Feb 26, 2006
1:41 PM EDT
|it makes me sick of all the underhandedness that goes on in washington.
meanwhile people die in katrina and our government wasn't even prepared.
but hey I bet all those lobbyists gave money to help katrina and I am sure all our representatives have met with lobbyists since katrina.
someone needs to clean up washington.
microsoft needs to be taken down and taken down hard - they think they are above the law. it's not even about open source anymore - it is about what is morally, legally right or wrong.
our forefathers are rolling in their graves after reading this article.
Feb 26, 2006
2:18 PM EDT
| jsusanka: Honestly, I don't believe Microsoft thinks they are above the law. I believe that and I have no evidence to the contrary. I believe what they do is in accordance with law. I also think they are good corporate citizens.
That may seem contradictory to what people might believe after reading my articles. Having lived at the top of the org chart in corporate America, I know that the risk to breaking the law is too great. But if push comes to shove, I think the vast majority of CEOs stay within the letter of the law.
Microsoft's attorneys give them very good advice. It just doesn't happen to fit our model of the world. I wouldn't do some of the things they do especially with regard to partners and ISVs. But you and I draw the line differently from MS.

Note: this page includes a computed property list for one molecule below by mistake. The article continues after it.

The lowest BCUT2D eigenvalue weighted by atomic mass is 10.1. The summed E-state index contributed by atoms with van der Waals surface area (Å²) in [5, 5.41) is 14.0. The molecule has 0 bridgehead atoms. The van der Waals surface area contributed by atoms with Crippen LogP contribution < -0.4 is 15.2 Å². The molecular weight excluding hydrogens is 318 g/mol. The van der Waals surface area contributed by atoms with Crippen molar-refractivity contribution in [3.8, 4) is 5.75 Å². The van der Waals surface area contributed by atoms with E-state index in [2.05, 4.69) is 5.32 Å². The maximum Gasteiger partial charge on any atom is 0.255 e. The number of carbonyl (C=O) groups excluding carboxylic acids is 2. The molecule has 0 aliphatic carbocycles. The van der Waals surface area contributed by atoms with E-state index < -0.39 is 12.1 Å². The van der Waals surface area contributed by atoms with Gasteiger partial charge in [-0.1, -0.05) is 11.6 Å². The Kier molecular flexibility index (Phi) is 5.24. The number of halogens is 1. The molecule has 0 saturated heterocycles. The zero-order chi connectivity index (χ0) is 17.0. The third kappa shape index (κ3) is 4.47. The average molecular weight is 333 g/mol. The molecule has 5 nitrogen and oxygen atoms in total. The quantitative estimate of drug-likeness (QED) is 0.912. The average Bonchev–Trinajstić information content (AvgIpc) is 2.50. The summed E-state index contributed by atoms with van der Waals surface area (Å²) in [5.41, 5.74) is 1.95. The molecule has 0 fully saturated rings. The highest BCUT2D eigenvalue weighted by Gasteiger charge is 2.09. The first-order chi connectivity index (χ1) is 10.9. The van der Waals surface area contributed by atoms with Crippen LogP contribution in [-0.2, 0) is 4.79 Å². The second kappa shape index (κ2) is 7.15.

Another thing, I don't believe George Bush has broken the law. I don't believe he's impeachable. I think he's politically vulnerable and I believe his party views it the same way.
I totally get your sentiment. I'm on the same page with you. I just don't believe Microsoft or Bush could be indicted and it would stick.
Do I believe that if the government applied the Clayton and Sherman Anti-Trust laws to Microsoft that one could make a case? Yes, I do. Do I believe the press could pressure George Bush to bring our troops home? Yes I do.
But above the law? I'm not convinced.
Feb 26, 2006
10:05 PM EDT
|Tom -- hmmm. Do, in the United States, signed and ratified international
treaties have the force of law, like they do in other countries? Or are
they only signed and ratified for visual effect, without any serious
intention of complying? And who decides on what constitutes compliance?
This may sound off-topic, but is directly relevant to the question: has George W Bush broken 'the law'. Impeachment however has a higher standard than that.
Feb 27, 2006
3:14 AM EDT
> Another thing, I don't believe George Bush has broken the law.
I'll have to disagree there. I believe the warrantless wiretaps definitely were against the law.
> I don't believe he's impeachable.
Here I'll agree. The wiretaps do not rise to the level of an impeachable offense. They were (imo) done as a good faith effort to uphold his responsibilities to defend the country. It's a shame his judgment is so flawed.
> I think he's politically vulnerable...
Oh, definitely. And the Republican party will pay the price in the next two elections, assuming the Democrats can present anyone even moderately passable (which is not certain, look at Gore and Kerry for examples).
Feb 27, 2006
3:17 AM EDT
> Do, in the United States, signed and ratified international
treaties have the force of law, like they do in other countries?
In theory, yes. But see below.
> And who decides on what constitutes compliance?
On a day to day basis, the executive branch. I.E., the president and company. As always, Congress has the ability to review matters and pass legislation if they're not happy with how the executive is doing. They also control the purse strings.
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